Johnson: Coping mechanisms for the cold days of January

FARGO - It's a cold one out there. That simple observation is painfully true every day in January.

Ryan Johnson, Features Reporter, The Forum
Ryan Johnson, Features Reporter, The Forum

FARGO – It's a cold one out there.

That simple observation is painfully true every day in January. It's especially applicable when the temperature drops below 0 and even a tauntaun would risk frostbite if it left the couch.

We're residents of one of the coldest climates in the world, but North Dakotans and Minnesotans have an innate ability to downplay the brutal reality of this time of year. Maybe it's our hatred of talking about problems, or it could be a passive-aggressive version of bragging about our hardiness.

Whatever the cause, we're good at finding some kind of a silver lining on days when it's colder on the porch than inside a freezer. Here are five ways of getting in on the passive-aggressive action as a coping mechanism for the cold days of January.

"It's a dry cold." This riff on Southerners' insistence that 120 degrees really doesn't feel too hot because the humidity is low is a perfect way to start.


While much of the country stays inside on hot days, air conditioners on full blast, we hunker down in the winter and wait for the spring thaw. The lack of moisture in our Arctic air might not make the temperature feel any better, but it can't hurt.

"At least it isn't snowing." North Dakotans could spend their morning defrosting a kitten's paws from a parking lot, replacing their dead car battery and amputating a few frostbitten fingers and they'd still be able to make this proclamation without a hint of irony.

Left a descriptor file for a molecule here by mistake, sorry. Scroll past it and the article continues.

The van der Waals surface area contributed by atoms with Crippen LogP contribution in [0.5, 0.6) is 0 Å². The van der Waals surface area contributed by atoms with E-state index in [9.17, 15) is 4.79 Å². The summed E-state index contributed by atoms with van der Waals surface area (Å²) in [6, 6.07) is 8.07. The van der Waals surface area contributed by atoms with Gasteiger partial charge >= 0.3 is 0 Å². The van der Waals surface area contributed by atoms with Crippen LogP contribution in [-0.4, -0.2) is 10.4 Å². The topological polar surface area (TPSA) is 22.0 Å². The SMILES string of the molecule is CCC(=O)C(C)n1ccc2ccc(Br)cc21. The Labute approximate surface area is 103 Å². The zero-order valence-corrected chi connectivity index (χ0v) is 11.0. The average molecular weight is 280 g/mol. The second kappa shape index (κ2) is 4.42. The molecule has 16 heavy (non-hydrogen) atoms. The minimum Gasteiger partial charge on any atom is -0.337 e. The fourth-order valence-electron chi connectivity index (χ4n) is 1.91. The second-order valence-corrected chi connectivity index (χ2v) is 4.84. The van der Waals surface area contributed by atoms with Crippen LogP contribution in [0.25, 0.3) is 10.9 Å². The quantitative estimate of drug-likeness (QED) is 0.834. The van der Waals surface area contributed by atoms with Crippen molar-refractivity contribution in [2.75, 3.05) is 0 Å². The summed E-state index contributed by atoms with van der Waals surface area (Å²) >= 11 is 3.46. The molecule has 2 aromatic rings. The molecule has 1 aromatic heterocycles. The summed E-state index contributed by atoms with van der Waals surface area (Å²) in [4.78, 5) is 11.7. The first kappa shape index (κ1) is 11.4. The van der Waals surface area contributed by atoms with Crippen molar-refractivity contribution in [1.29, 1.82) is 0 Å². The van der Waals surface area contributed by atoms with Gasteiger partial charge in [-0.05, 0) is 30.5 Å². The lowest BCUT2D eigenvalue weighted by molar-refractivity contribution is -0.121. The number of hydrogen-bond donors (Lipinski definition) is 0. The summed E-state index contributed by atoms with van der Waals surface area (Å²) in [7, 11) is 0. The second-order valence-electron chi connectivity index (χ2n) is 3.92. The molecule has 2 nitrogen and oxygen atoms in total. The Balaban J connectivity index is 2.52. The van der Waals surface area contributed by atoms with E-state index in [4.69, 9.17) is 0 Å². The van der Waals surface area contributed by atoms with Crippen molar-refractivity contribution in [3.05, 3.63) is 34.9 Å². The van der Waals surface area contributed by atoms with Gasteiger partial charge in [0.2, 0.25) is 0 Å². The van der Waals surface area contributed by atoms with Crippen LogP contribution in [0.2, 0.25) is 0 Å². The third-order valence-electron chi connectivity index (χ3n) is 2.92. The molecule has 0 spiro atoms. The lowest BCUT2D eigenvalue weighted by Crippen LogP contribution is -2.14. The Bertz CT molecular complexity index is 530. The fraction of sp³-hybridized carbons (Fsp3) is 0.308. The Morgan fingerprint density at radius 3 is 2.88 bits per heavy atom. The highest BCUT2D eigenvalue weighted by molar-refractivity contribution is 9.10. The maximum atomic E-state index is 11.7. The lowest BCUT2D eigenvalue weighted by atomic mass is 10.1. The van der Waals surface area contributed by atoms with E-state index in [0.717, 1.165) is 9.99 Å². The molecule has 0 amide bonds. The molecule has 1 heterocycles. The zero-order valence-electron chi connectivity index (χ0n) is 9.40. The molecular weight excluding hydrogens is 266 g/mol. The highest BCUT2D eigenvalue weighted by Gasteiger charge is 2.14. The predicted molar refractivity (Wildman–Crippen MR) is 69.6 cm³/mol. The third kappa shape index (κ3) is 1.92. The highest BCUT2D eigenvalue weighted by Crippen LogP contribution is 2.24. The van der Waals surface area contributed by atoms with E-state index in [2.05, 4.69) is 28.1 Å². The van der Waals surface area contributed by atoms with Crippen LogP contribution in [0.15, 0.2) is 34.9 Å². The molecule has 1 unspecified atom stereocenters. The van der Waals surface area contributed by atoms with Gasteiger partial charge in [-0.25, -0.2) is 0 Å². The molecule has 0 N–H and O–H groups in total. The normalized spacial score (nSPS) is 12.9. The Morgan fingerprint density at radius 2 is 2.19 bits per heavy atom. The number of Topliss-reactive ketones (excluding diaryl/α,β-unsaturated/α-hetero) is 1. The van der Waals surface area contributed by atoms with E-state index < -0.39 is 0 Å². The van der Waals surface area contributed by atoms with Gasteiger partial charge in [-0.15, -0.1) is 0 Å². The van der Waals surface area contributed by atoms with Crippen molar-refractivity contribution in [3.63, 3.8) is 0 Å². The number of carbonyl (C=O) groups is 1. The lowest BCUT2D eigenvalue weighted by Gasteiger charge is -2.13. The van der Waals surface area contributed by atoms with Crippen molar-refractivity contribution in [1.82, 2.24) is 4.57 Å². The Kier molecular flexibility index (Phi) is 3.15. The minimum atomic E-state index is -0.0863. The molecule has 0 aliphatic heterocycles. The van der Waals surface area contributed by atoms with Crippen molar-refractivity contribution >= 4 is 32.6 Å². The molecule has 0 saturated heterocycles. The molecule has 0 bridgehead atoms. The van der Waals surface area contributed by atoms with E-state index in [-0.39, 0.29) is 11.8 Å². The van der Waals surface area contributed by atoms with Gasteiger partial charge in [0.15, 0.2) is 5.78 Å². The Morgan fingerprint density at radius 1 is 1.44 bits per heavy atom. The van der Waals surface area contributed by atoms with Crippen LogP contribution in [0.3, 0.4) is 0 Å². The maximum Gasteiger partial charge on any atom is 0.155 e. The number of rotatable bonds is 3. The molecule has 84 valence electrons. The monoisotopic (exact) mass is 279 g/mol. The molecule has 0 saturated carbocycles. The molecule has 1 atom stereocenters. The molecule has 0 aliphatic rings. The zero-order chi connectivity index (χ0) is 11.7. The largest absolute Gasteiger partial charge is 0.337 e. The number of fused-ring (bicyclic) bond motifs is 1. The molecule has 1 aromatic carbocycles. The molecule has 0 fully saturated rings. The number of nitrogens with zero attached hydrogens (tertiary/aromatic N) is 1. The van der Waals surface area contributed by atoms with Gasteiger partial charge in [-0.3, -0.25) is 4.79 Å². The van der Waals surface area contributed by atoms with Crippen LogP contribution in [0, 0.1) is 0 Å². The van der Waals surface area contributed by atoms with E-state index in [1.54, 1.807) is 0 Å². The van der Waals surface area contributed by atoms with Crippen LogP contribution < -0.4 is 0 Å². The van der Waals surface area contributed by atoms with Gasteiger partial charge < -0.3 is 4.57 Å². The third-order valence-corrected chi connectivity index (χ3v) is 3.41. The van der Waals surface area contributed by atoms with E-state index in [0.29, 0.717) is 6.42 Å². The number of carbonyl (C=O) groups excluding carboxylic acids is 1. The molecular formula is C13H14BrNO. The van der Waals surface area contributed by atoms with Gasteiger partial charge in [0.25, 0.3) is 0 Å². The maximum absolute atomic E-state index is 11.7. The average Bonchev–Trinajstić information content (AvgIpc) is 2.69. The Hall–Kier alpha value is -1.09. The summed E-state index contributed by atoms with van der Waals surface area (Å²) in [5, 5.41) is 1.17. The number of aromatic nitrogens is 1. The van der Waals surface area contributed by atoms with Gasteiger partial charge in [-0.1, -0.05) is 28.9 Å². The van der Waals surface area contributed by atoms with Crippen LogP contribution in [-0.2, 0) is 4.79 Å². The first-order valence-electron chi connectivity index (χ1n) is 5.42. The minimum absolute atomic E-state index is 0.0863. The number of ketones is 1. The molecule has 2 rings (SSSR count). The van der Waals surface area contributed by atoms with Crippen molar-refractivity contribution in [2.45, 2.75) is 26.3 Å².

Some might say it isn't snowing because it's too cold for snow to be possible, but they'd never say it aloud to another North Dakotan - it's probably best to keep it inside and not trouble someone else about it, right?

"The sun is out." Cold temperatures are bad enough, but things get downright depressing after a few cloudy days.

A single sunbeam won't counteract life-threatening wind chills, of course. Still, a little sunlight can make that penguin shuffle out to the car much less daunting. Just don't leave any skin exposed.

"It's not windy today." This one is a lie because it's constantly windy here.

Instead, we really mean the wind is not gusting, and that makes all the difference in wind chill values. Twenty below is cold, but it's nothing compared to the feeling of 40 below on a breezy day.

"It keeps the riffraff out." This proverbial phrase is overheard in every cafe and convenience store, promulgating the mistaken idea that our brutal winters somehow keep our population limited to only the noblest, hardiest and most modest humans to ever grace the planet.


It's a bit elitist, so I instead think of "riffraff" as referring to something we really don't have to deal with in January - bugs.

Enjoy these rare days when walking outside isn't an invitation to be swarmed and stung and bitten by weird critters that want to drink our blood and eat our food. It's the perfect time of year to enjoy an insect-free picnic, even if the food will freeze before we can eat it.

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